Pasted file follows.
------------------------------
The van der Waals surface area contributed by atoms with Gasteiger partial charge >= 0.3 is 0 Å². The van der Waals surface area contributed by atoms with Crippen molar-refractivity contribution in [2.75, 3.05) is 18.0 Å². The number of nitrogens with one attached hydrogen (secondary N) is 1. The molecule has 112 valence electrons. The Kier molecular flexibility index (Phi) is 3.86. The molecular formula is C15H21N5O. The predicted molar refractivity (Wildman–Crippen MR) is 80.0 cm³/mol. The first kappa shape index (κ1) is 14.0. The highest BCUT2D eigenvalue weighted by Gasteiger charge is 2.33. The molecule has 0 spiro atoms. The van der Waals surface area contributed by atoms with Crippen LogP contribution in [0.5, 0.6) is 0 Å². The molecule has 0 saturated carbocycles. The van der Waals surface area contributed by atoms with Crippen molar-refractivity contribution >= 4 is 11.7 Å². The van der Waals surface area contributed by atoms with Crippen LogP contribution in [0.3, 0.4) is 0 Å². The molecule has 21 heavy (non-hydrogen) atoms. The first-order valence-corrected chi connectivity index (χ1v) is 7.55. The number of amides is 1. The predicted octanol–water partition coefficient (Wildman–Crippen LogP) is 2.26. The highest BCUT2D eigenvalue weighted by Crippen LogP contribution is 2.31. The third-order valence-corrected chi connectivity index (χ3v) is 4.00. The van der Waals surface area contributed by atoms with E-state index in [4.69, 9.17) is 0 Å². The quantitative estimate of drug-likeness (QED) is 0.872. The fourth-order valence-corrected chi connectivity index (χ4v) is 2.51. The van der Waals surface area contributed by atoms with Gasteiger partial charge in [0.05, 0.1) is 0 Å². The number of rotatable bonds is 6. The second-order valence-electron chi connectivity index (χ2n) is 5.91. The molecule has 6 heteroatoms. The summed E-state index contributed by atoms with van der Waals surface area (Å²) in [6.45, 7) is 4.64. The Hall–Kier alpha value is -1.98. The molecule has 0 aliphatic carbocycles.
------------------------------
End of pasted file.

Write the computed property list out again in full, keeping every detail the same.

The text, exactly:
The van der Waals surface area contributed by atoms with Gasteiger partial charge >= 0.3 is 0 Å². The van der Waals surface area contributed by atoms with Crippen molar-refractivity contribution in [2.75, 3.05) is 18.0 Å². The number of nitrogens with one attached hydrogen (secondary N) is 1. The molecule has 112 valence electrons. The Kier molecular flexibility index (Phi) is 3.86. The molecular formula is C15H21N5O. The predicted molar refractivity (Wildman–Crippen MR) is 80.0 cm³/mol. The first kappa shape index (κ1) is 14.0. The highest BCUT2D eigenvalue weighted by Gasteiger charge is 2.33. The molecule has 0 spiro atoms. The van der Waals surface area contributed by atoms with Crippen LogP contribution in [0.5, 0.6) is 0 Å². The molecule has 0 saturated carbocycles. The van der Waals surface area contributed by atoms with Crippen molar-refractivity contribution >= 4 is 11.7 Å². The van der Waals surface area contributed by atoms with Crippen LogP contribution in [0.3, 0.4) is 0 Å². The molecule has 21 heavy (non-hydrogen) atoms. The first-order valence-corrected chi connectivity index (χ1v) is 7.55. The number of amides is 1. The predicted octanol–water partition coefficient (Wildman–Crippen LogP) is 2.26. The highest BCUT2D eigenvalue weighted by Crippen LogP contribution is 2.31. The third-order valence-corrected chi connectivity index (χ3v) is 4.00. The van der Waals surface area contributed by atoms with E-state index in [4.69, 9.17) is 0 Å². The quantitative estimate of drug-likeness (QED) is 0.872. The fourth-order valence-corrected chi connectivity index (χ4v) is 2.51. The van der Waals surface area contributed by atoms with Gasteiger partial charge in [0.05, 0.1) is 0 Å². The number of rotatable bonds is 6. The second-order valence-electron chi connectivity index (χ2n) is 5.91. The molecule has 6 heteroatoms. The summed E-state index contributed by atoms with van der Waals surface area (Å²) in [6.45, 7) is 4.64. The Hall–Kier alpha value is -1.98. The molecule has 0 aliphatic carbocycles.